SKU SF000787 Category


Engraving. Portrait, 315mm x 240mm. Paris, circa 1824. A portrait of Gnoug-a Gnoug-a (Gnung-a Gnung-a Murremurgan), called “Collins” by the English colonists after he swapped names with the Judge Advocate General.

In 1792, Gnung-a Gnung-a sailed with the DAEDALUS, a supply ship attached to Vancouver’s voyage of discovery in the northern Pacific, and thus became the first aborigine to travel to America. He visited Norfolk Island, Nootka Sound, and Hawaii, where, incredibly, King Kamehameha unsuccessfully offered to buy the good natured and popular visitor. The recent State Library of New South Wales exhibition on the Eora noted that Gnung-a Gnung-a married Bennelong’s ‘pretty sister, Warreeweer’ and that in December 1795 he was badly injured after a fight with the great warrior Pemulwuy. He survived, but was found dead behind the Dry Store (the present Sirius Park, near Bridge Street) in January 1809.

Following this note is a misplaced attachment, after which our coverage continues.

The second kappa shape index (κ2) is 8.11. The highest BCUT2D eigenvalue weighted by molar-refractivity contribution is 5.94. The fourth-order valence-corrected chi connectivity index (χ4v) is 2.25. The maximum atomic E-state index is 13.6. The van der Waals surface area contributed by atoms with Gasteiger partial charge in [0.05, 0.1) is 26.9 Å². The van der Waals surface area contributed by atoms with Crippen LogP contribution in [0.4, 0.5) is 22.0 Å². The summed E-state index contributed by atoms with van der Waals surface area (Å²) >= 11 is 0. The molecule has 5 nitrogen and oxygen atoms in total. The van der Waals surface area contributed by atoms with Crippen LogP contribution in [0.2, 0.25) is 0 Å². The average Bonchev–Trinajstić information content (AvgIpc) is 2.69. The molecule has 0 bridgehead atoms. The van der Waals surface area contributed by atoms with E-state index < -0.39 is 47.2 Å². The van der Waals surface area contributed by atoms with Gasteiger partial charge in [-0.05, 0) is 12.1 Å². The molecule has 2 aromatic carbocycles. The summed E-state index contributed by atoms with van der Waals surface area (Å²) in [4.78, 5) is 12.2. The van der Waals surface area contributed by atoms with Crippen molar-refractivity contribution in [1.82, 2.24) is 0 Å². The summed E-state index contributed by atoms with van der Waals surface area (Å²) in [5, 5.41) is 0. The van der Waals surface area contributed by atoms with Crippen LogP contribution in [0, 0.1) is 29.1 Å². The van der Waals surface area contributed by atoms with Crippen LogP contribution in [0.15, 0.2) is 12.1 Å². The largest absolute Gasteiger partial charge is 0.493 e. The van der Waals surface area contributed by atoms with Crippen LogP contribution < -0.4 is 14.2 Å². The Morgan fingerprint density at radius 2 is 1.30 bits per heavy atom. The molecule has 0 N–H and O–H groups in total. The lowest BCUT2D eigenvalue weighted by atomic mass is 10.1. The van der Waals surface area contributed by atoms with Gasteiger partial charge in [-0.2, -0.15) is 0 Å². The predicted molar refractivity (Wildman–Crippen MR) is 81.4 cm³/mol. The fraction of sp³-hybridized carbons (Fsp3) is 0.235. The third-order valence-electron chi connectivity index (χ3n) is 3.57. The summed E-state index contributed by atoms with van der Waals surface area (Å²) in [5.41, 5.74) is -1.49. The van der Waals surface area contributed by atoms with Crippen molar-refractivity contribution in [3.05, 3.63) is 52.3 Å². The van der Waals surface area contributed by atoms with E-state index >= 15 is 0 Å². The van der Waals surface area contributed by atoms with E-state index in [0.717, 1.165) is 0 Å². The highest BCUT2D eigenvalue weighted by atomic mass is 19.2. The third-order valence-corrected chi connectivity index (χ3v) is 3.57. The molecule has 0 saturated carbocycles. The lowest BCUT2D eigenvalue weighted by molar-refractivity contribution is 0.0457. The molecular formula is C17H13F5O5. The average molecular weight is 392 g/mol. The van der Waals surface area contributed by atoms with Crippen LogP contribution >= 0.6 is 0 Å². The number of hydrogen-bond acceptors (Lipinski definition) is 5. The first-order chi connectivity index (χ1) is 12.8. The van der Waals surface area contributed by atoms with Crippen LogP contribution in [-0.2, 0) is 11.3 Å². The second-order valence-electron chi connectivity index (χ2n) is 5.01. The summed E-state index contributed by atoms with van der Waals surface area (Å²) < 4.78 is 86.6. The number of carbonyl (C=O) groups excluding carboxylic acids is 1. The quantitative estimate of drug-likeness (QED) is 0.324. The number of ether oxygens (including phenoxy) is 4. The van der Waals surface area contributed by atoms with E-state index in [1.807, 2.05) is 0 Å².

He features heavily in Collins’ account of the colony, and it is evident that the two men were very fond of each other. For his part, Collins wrote that Gnung-a Gnung-a was, ‘much esteemed by every white man who knew him, as well on account of his personal bravery, of which we had witnessed many distinguishing proofs, as on account of a gentleness of manners which strongly marked his disposition.’ This portrait of Gnoung-a Gnoung-a comes from the atlas of the second edition of the Baudin voyage; the table of contents confirms that he was from Port Jackson.

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Nicholas Martin Petit


Ink, Paper